Many of you have probably heard about that amusing anecdote behind classic noir film “The Big Sleep” (1946). Because the plot of Raymond Chandler’s equally famous novel is so convoluted, the director Howard Hawks and his screenplay writers were confused about who killed that chauffeur guy, so they sent a telegram to Chandler to get an answer, but even Chandler did not have the answer either (“They sent me a wire … asking me, and dammit I didn’t know either”).
While that infamous plot hole in question did not prevent “The Big Sleep” from being recognized as one of the great noir films from its era, I was constantly bothered by a couple of certain plot holes in “Cold in July”, which is, in objective view, a well-made noir film which also has a number of unexpected narrative turns to surprise and entertain you. The movie is rich in its local atmosphere to hold your attention, and it also has good performances to impress you, but its imperfections are a little too glaring for me to ignore even during the second watching which made me appreciate more the skills put behind the screen.
Like many noir films, the movie begins with its ordinary hero who suddenly happens to face something of which he has never been aware in his normal life. It is 1989 in Texas, and Richard Dane (Michael C. Hall), an average family guy running a frame shop in his hometown, is awakened by his wife Anne (Vinessa Shaw) during one night because she has just heard something strange in their house. It looks like someone has broken into the house, so Richard quietly and nervously loads a gun inherited from his father, and then he comes across a burglar at the living room. More agitated than before, Richard initially is at a loss, but, when the clock chimes right at that moment, he inadvertently pulls the trigger, and the burglar is instantly killed as a result.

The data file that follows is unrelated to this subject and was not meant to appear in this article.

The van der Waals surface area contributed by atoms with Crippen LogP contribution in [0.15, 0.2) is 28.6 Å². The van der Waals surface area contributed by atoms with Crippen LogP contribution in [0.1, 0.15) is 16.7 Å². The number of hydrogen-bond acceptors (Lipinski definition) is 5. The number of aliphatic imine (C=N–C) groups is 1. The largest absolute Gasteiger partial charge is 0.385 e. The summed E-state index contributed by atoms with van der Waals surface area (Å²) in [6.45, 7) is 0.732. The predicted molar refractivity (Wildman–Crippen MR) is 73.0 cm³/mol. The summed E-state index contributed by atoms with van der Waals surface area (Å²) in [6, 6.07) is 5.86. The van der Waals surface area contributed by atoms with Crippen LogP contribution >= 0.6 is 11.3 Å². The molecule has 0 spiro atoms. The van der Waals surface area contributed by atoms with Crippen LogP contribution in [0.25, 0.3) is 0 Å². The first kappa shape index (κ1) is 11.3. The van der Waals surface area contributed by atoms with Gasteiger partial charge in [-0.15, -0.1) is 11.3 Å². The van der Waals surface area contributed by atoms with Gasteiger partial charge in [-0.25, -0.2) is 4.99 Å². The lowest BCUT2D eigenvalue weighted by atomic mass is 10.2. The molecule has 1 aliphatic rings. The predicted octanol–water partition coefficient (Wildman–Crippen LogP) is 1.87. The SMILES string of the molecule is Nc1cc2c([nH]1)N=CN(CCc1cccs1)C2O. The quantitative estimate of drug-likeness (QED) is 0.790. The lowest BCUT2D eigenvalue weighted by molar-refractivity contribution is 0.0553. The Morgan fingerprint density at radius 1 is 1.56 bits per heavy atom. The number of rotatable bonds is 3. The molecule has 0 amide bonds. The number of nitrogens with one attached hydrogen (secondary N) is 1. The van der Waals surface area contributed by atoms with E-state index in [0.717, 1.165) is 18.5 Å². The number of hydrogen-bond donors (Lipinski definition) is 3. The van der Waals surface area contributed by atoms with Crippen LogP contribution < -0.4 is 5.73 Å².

The local police arrive at the scene not long after that while Richard and Ann still feel shaken by what happened to them. Ray Price (Nick Damici – he wrote the adapted screenplay with the director Jim Mickie, which is based on Joe R. Lansdale’s novel), a local cop in the charge of this case, assures Richard that there will be no serious problem, for it is pretty clear that Richard shot that burglar in an act of self-defense. In addition, he also notifies to Richard that the burglar is actually a wanted man, which will surely make Richard’s situation less problematic.
Richard tries to start the next day like any other day in his life, but it turns out to be not as easy as he thought. The news about what happened in his house has already been spread around the town, and everyone looks at him with awkward interest, and he is still trying to process what happened during last night. He and his wife clean up the mess in their living room and then get rid of blood-stained furnitures, but they do not look that relaxed even after everything is cleaned. They saw how fragile their normal domestic life can be, and they are now more aware of the possibility of another domestic disturbance.